Sell me the bedraggled building, Dick Bliss asked.
Reconsidered, Bliss urged maybe a year later.
But Bliss kept alive his interest in a place left for dead. Let’s deal, he offered again after more time had passed.
The Calumet Club was finally his.
“It’s something nobody else would touch,” Bliss said. “That’s what it amounted to.”
The calumet Club now amounts to something special, just as New Albany’s elders recall.
On perhaps the year’s last great day for golf, Bliss instead sandblasted the familiar stone entrance at 1614 E. Sprint St. His personal compulsion is again soon to be a community centerpiece.
He rushed to be ready for today’s open house, Come see, from 4:30 p.m. to 7:30 p.m., what has been saved.
“It’s definitely a success story,” said David Barksdale, president of the Floyd County Historical Society, “And we need more of those.”
Bliss isn’t worried about why everyone else passed on the challenge he pursued passionately. He gracefully avoids the irony of giving back to the city that, just last fall, booted him from its City Council.
Plus, at age 66, Bliss cannot count on a payoff in his lifetime. To treat the project right is to spoil it – $350,000 in round numbers – for replica windows, for refinished walnut woodwork, for no-corners-cut care inside and out. Barksdale calls the restoration meticulous and exceptional job.
“I hope they’re smart enough to hold on to it,” Bliss said of his family.
Only the brick-walled bottom floor so far is fit and sparkling and available for rent for get-togethers for as many as 250.
“The need is there, believe me,” said Mark Bliss, Dick’s son. “I haven’t advertised yet, and I’ve shown this place at least 20 times.”
The upper two floors are to reopen in stages, with the cavernous top one a fitting coup de grace. The vision for it is as a unique banquet hall, with room perhaps for 500.
“There’s only one of me,” Dick Bliss said, “I’ll get it when I get it.”
During the club’s prime- through much of the first half of the past century – New Albany’s youth danced there, played basketball or, according to some early accounts, swam or bowled.
A social and sports hub, the 17,000-square-foot clubhouse opened in 1920 for an already-thriving organization of 800 or more members.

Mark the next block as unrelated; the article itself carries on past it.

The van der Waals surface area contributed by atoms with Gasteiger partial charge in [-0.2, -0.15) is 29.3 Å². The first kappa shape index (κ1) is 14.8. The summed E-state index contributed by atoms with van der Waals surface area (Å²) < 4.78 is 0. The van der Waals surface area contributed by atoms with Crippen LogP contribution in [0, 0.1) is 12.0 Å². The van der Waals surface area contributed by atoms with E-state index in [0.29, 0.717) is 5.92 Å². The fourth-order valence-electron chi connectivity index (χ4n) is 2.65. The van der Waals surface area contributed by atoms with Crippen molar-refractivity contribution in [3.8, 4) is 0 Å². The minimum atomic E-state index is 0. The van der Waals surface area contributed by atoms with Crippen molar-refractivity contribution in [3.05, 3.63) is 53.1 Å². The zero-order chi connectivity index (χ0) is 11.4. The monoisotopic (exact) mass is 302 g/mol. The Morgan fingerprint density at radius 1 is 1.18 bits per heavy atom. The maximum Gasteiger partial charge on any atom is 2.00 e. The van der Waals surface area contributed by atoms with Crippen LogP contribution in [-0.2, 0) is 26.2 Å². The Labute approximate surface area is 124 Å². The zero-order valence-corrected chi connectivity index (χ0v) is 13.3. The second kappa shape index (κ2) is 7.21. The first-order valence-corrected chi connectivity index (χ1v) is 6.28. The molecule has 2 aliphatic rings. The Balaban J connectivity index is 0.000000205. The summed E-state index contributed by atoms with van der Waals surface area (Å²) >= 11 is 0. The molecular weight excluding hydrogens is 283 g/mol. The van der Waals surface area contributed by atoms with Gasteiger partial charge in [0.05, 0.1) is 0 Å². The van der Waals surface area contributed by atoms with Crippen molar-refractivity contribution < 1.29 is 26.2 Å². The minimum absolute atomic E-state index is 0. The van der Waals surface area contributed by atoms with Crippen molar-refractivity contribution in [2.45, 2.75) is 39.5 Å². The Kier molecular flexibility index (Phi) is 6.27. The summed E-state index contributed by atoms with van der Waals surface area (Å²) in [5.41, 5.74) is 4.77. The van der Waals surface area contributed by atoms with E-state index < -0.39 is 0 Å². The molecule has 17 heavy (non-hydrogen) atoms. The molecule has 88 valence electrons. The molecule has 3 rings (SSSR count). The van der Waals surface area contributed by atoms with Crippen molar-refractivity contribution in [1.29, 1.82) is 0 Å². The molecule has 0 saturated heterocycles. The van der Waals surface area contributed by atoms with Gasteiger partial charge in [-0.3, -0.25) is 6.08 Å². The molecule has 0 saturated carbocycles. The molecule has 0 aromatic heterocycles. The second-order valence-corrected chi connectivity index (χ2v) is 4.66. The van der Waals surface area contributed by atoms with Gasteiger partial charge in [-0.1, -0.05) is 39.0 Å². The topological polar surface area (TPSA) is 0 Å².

“Guys wanting to have a good time and, frankly, also to do some service,“ said Mary Pat Bliss, Dick’s wife and an eager consumer of Calumet history.
By the way, she contends, call it Cal-u-may. The proper pronunciation was lost over time once the organization fairly collapsed under the weight of the Great Depression.
The tile-roofed building won a second life as an armory, from which soldiers headed to World War II and to Korea. Its next reincarnation was as quarters for organized labor.
In what they’d retitled the Amalgamated Building, union leaders kept hopping while members churned out garments at local factories. “It touched a lot of people,” Barksdale said. “It was such an important building."
Bliss bought the worse-for-wear place from a union group that by then required barely a fraction of an expanse that was 110 feet long and 62½ feet wide. He likewise purchased and demolished two buildings immediately to the east, establishing parking. The Calumet Club had opened originally at a time such an amenity was unnecessary.
“Everybody walked here,” Bliss said.
Mark Bliss said he could show me several garages full of stuff that others pitch but his father boards for some reclamation or another. Had Dick Bliss not similarly redone the former Walk Drugs store at Spring and Vincennes streets, he might not have caught Calumet fever. The building is on the same block.
“All the time he was doing that (the drug store renovation) he looked down the street,” Mary Pat Bliss said.
Guilty as charged.
“It needed tender loving care,” Dick Bliss said. “I don’t need this, really. But New Albany’s been good to me.”
Are any Calumet Club members alive? The Bliss family is not sure and would like to know. To enlighten or learn more, call the club at 949-1611.